Hi Garth, love the blog and read it almost daily. I rent a comfortable 2 bed/2 bath 1,400 sq ft. condo with numerous amenities, located in downtown Calgary.  When I signed my lease for $1,500 per month, I also had the option of purchasing the same unit for $275,000.  Had I purchased, the condo fees would have been approximately $950 per month and property taxes roughly $150 per month. My calculations put the price to rent ratio of this condo at 57,  before considering any additional costs of ownership beyond condo fees and property taxes. I have a roommate paying $750 per month on a month to month sub-lease for the extra bedroom, rent out the parking space for $275, and my girlfriend chips in $400 per month (plus she’s a great cook).  Yes, I pay $75 per month in rent living in a large, relatively upscale condo just a 10 minute walk from work. My annual income is modest ( just a little under six figures), but I max out my TFSA and RRSP every year, which has resulted in an overall tax rate of under 20% of my income over the first decade of my career. Roughly 60% of my income has gone into investments (mostly ETFs), while I live very comfortably on the other 20%, as a happy renter. The video you posted earlier this week about the millennial revolution sounded a lot like my story, as I’m approaching having full financial freedom. You are an inspiration and a bit of a contrarian in a sea of conformists, thank-you for your insightful blog!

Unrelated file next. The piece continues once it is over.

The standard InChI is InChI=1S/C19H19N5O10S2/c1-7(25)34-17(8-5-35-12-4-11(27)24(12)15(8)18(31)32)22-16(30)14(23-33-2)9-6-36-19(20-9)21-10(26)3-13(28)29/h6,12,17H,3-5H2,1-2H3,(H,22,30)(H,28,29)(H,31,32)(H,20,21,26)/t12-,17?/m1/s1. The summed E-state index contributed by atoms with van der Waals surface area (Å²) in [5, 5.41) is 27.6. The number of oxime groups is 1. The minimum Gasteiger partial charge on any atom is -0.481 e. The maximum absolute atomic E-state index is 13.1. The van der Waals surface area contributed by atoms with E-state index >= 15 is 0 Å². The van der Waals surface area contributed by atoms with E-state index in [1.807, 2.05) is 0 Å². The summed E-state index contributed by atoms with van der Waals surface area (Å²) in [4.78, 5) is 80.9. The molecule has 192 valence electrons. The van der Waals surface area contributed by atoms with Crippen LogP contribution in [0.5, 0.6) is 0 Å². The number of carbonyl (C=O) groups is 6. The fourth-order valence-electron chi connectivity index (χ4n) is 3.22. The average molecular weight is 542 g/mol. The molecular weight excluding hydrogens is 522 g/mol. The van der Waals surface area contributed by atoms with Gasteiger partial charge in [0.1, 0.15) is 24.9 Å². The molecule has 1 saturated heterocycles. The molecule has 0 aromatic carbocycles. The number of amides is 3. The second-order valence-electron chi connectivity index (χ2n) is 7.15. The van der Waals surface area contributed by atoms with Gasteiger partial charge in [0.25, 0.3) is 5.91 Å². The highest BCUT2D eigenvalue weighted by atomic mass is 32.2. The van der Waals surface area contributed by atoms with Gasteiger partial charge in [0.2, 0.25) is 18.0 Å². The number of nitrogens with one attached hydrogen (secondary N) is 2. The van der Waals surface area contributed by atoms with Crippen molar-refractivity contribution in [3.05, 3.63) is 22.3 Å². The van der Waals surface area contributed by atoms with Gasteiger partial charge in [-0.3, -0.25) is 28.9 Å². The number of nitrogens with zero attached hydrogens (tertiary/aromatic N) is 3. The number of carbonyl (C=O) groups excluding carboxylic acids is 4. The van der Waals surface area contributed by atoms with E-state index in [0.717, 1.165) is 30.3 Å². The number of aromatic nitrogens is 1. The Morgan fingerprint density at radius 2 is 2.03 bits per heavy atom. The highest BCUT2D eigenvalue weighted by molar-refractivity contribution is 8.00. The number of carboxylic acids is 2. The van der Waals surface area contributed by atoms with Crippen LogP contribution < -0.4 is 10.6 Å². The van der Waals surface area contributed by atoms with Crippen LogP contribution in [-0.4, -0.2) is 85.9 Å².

Hey Garth – I live in Vancouver’s west side close to point grey and I’ve been noticing that properties aren’t selling quite as fast as they were a couple of months ago. I saw a commenter on one of your posts also mention this and I think they are right. For example one house was listed for over two months and just got taken off the market and also this house for example (see below) has been for sale for almost 3 months and just yesterday the agent changed (not doing her job?). I’ve noticed the same thing on my way home from work a lot for sale for over 2 months. Also a funny story – a friends neighbour sold their house for 500k over asking – everyone was shocked. The agent let it slip that while there were multiple offers all were low except for one. Same thing with a family friends house that just sold over asking. One offer below asking and one offer above but all people see it sold over asking. So all it takes is one idiot. Could this mean we have reached the top? Love, Suz.

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May 27th, 2016

Posted In: The Greater Fool

One Comment

  • Fred Roberts says:

    Hey Garth, do you really believe Janet Yellen when she says she’s going to raise rates?
    (I mean, did you check whether her mouth was moving at the time?..)